Watchdog Group Asks Google to Create Personal Data "opt-out"

The nonprofit group Consumer Watchdog asked on Friday that Google give users of its search engine the ability to "opt out" of leaving personal data, such as IP addresses, on Google's servers.

"Many people don't understand that the kind of unnoticed conversations that are going on between them and [Google's servers]," said John Simpson, policy advocate at Consumer Watchdog. "Some of that can provide a useful, helpful service to the user, but people need to know what they're providing and made informed judgments about whether they want to or not."

Search vendors have of late moved in varying degrees to assuage user privacy concerns, albeit not to the degree groups like Consumer Watchdog would prefer.

Yahoo recently said it will anonymize most personal data it collects after three months; in September, Google said it would keep such information for nine months, halving its previous policy of 18 months. Microsoft, which now retains the data for 18 months, said recently it would drop that to six months if other search vendors agree.

Consumer Watchdog is targeting Google because the company is such a dominant player in Internet search, Simpson said. "It's really the opportunity for them to become the gold standard for privacy on the Internet. If they can be made to see the light, then others will fall into line too."

Simpson said he recently became aware that Ask.com provides a service called "AskEraser," which allows site users to scrub their personal information from the company's systems.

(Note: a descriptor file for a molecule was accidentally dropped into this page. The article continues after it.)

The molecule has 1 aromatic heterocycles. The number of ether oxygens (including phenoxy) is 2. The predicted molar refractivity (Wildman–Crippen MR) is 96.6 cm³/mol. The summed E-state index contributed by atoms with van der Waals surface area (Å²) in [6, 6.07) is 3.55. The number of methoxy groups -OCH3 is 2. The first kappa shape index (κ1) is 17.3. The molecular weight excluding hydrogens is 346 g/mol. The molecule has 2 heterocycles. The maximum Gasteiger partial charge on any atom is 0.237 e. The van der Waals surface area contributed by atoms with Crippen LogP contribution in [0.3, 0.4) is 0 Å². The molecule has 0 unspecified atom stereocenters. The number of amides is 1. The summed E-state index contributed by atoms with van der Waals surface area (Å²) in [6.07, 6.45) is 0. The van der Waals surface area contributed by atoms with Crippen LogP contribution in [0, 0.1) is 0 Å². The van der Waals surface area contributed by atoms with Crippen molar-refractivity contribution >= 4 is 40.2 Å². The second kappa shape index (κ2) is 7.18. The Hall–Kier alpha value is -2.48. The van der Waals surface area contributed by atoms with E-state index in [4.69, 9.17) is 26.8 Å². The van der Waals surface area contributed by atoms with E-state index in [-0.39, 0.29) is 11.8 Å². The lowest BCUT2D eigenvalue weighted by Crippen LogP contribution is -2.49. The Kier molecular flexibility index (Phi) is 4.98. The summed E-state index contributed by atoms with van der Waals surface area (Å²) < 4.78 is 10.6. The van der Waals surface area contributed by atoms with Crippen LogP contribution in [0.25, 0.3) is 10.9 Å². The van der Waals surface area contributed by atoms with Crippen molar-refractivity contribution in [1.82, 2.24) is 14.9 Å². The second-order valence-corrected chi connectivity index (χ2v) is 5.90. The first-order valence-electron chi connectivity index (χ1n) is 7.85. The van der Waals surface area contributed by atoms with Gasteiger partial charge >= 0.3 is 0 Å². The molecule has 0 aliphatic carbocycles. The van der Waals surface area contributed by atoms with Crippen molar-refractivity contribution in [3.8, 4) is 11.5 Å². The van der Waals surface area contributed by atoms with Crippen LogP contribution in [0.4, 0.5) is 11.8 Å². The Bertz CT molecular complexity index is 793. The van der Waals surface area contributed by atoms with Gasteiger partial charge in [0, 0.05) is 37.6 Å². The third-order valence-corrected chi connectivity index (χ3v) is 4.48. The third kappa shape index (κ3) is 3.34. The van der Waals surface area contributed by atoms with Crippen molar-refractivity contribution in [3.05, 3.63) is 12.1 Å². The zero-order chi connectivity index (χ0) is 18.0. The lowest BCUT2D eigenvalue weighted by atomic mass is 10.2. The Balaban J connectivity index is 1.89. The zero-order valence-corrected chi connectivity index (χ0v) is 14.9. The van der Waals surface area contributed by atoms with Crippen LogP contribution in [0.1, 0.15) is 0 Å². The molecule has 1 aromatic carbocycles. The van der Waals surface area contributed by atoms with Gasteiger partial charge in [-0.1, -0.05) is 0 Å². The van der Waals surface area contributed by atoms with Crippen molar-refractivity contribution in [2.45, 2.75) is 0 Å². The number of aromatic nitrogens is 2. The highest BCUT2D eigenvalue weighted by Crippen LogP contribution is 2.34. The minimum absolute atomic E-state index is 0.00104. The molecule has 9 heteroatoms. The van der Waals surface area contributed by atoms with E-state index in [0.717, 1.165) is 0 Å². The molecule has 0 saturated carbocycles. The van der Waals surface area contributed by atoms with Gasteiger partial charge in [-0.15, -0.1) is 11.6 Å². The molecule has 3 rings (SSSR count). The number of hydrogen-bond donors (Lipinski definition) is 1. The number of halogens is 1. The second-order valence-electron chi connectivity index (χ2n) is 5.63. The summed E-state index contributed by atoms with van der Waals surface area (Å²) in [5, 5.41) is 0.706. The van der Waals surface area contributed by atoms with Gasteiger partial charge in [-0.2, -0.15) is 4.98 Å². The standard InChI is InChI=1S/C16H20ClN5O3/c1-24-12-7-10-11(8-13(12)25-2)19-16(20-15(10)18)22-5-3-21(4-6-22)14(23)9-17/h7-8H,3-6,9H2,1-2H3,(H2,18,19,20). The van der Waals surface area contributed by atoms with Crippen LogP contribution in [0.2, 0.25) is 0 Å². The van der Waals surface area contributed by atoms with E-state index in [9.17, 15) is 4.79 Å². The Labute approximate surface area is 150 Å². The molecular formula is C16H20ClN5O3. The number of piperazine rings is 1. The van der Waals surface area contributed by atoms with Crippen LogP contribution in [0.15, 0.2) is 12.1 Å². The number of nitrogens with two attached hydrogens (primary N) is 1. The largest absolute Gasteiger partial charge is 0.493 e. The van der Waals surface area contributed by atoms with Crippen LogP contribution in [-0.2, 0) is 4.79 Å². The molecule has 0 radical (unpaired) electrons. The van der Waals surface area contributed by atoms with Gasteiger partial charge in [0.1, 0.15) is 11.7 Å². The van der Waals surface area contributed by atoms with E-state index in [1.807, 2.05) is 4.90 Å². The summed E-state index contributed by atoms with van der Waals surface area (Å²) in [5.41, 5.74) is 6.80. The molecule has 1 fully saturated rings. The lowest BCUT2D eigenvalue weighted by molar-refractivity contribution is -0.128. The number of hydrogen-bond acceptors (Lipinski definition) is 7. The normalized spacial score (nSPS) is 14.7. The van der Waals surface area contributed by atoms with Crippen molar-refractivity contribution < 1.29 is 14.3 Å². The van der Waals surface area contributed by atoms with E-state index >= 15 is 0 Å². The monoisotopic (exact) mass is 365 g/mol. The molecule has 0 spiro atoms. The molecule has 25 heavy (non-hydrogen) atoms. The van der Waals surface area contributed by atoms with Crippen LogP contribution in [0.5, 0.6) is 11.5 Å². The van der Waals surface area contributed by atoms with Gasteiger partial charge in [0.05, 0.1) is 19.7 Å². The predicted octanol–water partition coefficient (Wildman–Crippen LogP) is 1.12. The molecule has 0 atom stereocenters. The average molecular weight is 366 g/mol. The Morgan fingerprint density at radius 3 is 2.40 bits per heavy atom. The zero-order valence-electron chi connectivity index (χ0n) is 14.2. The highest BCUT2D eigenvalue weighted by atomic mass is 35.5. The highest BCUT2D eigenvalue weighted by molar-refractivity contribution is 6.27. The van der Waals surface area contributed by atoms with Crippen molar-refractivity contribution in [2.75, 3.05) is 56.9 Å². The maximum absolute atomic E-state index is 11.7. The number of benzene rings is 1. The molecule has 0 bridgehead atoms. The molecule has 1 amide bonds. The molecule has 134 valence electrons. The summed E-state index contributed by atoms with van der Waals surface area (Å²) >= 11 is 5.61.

"That's what prompted us to say [to Google], if these guys can do it, why can't you?" Simpson said.

Consumer Watchdog is also asking Google chairman and CEO Eric Schmidt for an in-person meeting to discuss their request.

"I'm very optimistic that he's sincere about listening to people's concerns," Simpson said. "I fully expect we'll have a meeting at some point."

A Google spokeswoman could not say Friday how the company would respond to Consumer Watchdog's request for a face-to-face talk, but she said Google would be in contact with the group.

The spokeswoman also provided a prepared statement attributed to Jane Horvath, senior privacy counsel at Google:

"Google takes privacy very seriously and we aim to strike the appropriate balance between protecting our users' privacy and offering them benefits of data retention, such as better security measures and new innovations. ... When we make changes to our policies, they are dependent on what will be best for our users both in terms of the services we provide and the respect of their privacy. It is a balance that we are continually evaluating."

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